And Shmuel…who fell in the forest and told his cousin to go on without him…my Shmulik carries his name.
And Shaye, my husband’s grandfather, who sold shoes and kept a Gemara, part of the Talmud, under the counter so that when there were no customers, he could take out the book and learn.The Germans murdered Shaye…and today, there is one in Canada, several in Israel and in New York including Davidi’s uncle, my husband’s brother. And on and on it goes…so many names.
Eighteen is such a strange age. He’s so tall, my Davidi, so beautiful. He has the most amazing blue eyes – like Elie. He is the tallest of my boys. I know that what he will see in Poland will cripple him, change him, and ultimately make him stronger. “You won’t recognize your son,” said the principal of his school as he explained more about the upcoming trip.
It’s right that he goes to Poland because when he returns, he will know the great secret of Israel – we have fought for our survival across battlefields and ghettos. We rose from the gas chambers; walked across deserts to get here. Here in the land no one will take us from; here in the place God intended us to be.
To fight for Israel is to understand our history and our destiny. Our connection to this land, our right to be here, didn’t start with the Holocaust – that is just one of many absurd claims that the Palestinians make. But the need to be here and nowhere else crystallized post-Holocaust. If they can do that there…than we cannot live there…and there can be defined as all of Europe, the Arab lands where the Jews were driven out in 1948 and the early 1950s. And it can include America too.
The army is a journey, a life-altering experience. But Davidi is about to embark on another journey. Compared to Poland, the army is, in many ways, easy. It makes sense; it is tangible, and for a young man, it is physical as much, if not more, than emotional. Poland is all emotion – there is no one left to save; no one to bring home. No matter how strong you are, the past cannot be changed. You can’t run faster, fight harder. For all the times Israelis have flown around the world to save others, we couldn’t save our own. That is the ultimate truth of the Holocaust.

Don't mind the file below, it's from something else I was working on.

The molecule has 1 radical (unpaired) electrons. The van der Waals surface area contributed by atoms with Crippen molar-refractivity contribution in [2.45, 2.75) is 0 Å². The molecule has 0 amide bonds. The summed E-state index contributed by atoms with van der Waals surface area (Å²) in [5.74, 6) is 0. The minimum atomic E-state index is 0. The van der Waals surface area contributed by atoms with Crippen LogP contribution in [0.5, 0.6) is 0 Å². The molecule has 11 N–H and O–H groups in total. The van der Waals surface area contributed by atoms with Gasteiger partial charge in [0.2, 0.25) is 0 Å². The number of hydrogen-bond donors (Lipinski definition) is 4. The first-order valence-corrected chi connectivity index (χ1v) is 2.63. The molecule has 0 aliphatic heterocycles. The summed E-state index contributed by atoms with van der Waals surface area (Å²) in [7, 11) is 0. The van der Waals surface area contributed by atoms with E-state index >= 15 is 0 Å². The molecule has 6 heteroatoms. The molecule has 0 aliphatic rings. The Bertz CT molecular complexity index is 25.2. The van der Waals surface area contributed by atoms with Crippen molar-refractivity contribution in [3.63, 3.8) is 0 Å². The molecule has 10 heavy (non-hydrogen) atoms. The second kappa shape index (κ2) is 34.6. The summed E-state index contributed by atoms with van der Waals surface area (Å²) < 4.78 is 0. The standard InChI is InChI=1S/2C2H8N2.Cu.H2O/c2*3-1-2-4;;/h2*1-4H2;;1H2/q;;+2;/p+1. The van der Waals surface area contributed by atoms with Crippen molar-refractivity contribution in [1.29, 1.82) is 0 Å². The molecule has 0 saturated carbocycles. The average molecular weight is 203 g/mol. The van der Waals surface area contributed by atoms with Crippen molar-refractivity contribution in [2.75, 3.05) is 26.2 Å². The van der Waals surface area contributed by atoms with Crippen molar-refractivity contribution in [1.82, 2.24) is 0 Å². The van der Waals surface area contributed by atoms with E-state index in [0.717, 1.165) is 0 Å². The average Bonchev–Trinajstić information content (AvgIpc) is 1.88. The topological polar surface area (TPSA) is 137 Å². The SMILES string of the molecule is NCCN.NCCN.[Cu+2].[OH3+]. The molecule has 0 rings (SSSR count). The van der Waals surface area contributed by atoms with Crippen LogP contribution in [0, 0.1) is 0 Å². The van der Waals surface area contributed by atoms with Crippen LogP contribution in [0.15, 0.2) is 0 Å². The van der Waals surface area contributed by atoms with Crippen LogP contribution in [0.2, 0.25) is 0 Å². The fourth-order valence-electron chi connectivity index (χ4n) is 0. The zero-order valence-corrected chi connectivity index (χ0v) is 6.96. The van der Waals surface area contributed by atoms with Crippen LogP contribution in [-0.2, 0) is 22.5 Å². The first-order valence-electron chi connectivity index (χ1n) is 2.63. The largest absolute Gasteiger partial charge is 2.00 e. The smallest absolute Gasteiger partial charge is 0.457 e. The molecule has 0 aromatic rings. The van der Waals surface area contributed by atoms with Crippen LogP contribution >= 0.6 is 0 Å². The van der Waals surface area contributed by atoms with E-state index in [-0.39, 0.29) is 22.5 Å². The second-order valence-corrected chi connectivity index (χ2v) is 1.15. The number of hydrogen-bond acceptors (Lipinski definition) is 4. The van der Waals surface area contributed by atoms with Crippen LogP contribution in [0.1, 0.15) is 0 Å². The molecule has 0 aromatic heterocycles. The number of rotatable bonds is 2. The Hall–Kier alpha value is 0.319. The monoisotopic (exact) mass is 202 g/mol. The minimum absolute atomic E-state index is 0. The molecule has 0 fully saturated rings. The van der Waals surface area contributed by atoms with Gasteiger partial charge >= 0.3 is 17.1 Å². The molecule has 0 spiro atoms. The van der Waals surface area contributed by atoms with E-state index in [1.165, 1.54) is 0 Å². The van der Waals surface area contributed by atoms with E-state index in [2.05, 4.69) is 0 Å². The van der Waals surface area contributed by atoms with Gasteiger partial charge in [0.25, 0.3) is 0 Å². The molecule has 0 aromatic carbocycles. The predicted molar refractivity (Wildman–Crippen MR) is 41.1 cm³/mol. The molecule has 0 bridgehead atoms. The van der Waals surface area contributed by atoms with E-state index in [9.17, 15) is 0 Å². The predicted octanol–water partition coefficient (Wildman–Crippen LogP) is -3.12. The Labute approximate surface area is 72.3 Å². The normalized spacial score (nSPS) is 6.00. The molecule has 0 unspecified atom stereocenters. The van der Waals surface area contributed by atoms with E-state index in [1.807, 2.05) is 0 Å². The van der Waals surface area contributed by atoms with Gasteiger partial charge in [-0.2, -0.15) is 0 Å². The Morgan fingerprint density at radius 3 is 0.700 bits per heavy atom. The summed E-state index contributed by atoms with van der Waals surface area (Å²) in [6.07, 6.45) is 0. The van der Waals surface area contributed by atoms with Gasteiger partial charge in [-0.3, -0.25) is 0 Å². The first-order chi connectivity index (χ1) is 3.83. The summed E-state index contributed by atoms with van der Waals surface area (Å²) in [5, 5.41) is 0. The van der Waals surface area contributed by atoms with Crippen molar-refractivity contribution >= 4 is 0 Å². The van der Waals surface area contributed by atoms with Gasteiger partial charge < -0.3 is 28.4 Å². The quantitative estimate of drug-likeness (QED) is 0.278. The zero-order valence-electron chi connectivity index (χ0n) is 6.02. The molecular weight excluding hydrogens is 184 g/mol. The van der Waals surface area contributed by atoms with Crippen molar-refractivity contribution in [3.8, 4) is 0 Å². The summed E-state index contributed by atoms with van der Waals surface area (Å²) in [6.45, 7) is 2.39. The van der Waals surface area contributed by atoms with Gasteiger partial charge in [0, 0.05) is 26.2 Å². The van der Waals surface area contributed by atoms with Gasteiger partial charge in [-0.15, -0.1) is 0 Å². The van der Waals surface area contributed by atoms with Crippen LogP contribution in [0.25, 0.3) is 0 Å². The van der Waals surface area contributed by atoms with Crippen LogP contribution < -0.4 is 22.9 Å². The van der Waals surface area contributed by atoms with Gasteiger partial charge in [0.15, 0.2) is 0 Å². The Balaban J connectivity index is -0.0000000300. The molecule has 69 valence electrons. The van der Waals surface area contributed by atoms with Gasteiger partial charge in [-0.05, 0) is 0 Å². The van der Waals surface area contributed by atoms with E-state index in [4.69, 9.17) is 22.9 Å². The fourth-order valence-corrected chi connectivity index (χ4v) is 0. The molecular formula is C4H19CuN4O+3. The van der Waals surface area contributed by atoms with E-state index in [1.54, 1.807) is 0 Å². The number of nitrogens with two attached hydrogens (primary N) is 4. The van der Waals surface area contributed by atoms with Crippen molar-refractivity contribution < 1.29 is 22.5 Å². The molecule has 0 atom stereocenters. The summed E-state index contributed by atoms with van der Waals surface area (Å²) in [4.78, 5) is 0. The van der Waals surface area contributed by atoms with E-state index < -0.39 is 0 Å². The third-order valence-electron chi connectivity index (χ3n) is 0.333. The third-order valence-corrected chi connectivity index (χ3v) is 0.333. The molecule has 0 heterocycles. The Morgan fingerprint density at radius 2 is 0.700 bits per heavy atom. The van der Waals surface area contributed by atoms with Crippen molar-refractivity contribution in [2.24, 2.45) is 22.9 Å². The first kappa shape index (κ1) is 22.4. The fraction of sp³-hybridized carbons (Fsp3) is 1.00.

I’ve written about breaking points – we all have a point that breaks us, a moment where we just don’t think we can go on. Some are more real than others; some take you closer to the edge. I had two in Poland.
The first was near the ruins of the crematoria in Auschwitz. I had brought a picture from Israel – of Shmulik’s bar mitzvah celebration at the Western Wall, the Kotel. I pressed it into the ruins of the crematoria – a gift to my great-grandmother and to Lazer’s four grandparents, uncles, aunts and more who died there. And then, when I saw it there, I broke inside.
The second was in a place I never expected. I knew the minute the bus turned into this tiny village that it was going to be bad. It was a beautiful, sunny afternoon, and the bus had to back up a few times to make the turns on the tiny streets. And the harder it was, the more I knew they would only be bringing us here to see something really bad.
What I saw was a wall surrounding a large area, and in the center a small monument. Fields behind and to the side. And I listened to what 1,600 Polish villagers did to their 1,500 Jewish neighbors…they rounded them up, herded them into the synagogue, and set fire to the building and watched them die…here on that spot where we stood…once there had been a synagogue and 1,500 people, men, women, and children had died here. I looked at the ground and felt I was standing on their blood and I felt sick. But if the sin of the murder was not enough, for the next 60 years, they lied and refused to admit it.
At the end of the war, Jedwabne said their Jews were murdered by the Nazis…though not a single German was in the small village in August 1941 when the Jews died. Jedwabne is about betrayal and murder and represents the ugliest of what is in man. I listened to how in 2001, on the 60th anniversary of the massacre, Poland admitted that it was Poles and not Germans who murdered the Jews of Jedwabne.
As I stood near the monument with the Jewish star and the Israeli flag, and heard about how the villagers made noise and tried to disrupt the ceremony and how, to this day, the monument that stands there only refers to the “1,500 Jews who were murdered.”